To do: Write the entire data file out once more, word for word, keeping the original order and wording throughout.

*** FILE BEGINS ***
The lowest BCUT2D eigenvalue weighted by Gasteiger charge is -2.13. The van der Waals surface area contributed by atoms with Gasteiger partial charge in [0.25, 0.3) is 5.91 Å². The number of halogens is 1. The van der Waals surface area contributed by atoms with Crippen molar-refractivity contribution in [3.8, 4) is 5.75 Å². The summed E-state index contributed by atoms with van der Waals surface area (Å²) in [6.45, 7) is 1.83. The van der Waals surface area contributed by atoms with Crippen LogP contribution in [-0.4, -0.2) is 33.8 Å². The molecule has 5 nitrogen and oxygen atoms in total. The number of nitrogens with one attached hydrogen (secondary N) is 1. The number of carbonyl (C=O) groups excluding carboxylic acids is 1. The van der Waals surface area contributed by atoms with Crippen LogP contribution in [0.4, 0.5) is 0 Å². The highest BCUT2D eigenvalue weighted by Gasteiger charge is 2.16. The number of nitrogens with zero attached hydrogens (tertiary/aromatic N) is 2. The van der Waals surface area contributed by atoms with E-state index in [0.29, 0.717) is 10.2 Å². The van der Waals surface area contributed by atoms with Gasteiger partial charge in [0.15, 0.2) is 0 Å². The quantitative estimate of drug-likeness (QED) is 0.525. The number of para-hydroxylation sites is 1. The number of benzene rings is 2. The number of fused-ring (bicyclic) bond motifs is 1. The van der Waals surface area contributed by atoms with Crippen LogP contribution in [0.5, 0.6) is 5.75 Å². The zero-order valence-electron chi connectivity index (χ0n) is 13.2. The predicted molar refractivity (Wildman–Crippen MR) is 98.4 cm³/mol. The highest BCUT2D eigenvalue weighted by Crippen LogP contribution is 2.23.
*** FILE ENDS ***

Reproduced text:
The lowest BCUT2D eigenvalue weighted by Gasteiger charge is -2.13. The van der Waals surface area contributed by atoms with Gasteiger partial charge in [0.25, 0.3) is 5.91 Å². The number of halogens is 1. The van der Waals surface area contributed by atoms with Crippen molar-refractivity contribution in [3.8, 4) is 5.75 Å². The summed E-state index contributed by atoms with van der Waals surface area (Å²) in [6.45, 7) is 1.83. The van der Waals surface area contributed by atoms with Crippen LogP contribution in [-0.4, -0.2) is 33.8 Å². The molecule has 5 nitrogen and oxygen atoms in total. The number of nitrogens with one attached hydrogen (secondary N) is 1. The number of carbonyl (C=O) groups excluding carboxylic acids is 1. The van der Waals surface area contributed by atoms with Crippen LogP contribution in [0.4, 0.5) is 0 Å². The highest BCUT2D eigenvalue weighted by Gasteiger charge is 2.16. The number of nitrogens with zero attached hydrogens (tertiary/aromatic N) is 2. The van der Waals surface area contributed by atoms with E-state index in [0.29, 0.717) is 10.2 Å². The van der Waals surface area contributed by atoms with Gasteiger partial charge in [0.15, 0.2) is 0 Å². The quantitative estimate of drug-likeness (QED) is 0.525. The number of para-hydroxylation sites is 1. The number of benzene rings is 2. The number of fused-ring (bicyclic) bond motifs is 1. The van der Waals surface area contributed by atoms with Crippen LogP contribution in [0.5, 0.6) is 5.75 Å². The zero-order valence-electron chi connectivity index (χ0n) is 13.2. The predicted molar refractivity (Wildman–Crippen MR) is 98.4 cm³/mol. The highest BCUT2D eigenvalue weighted by Crippen LogP contribution is 2.23.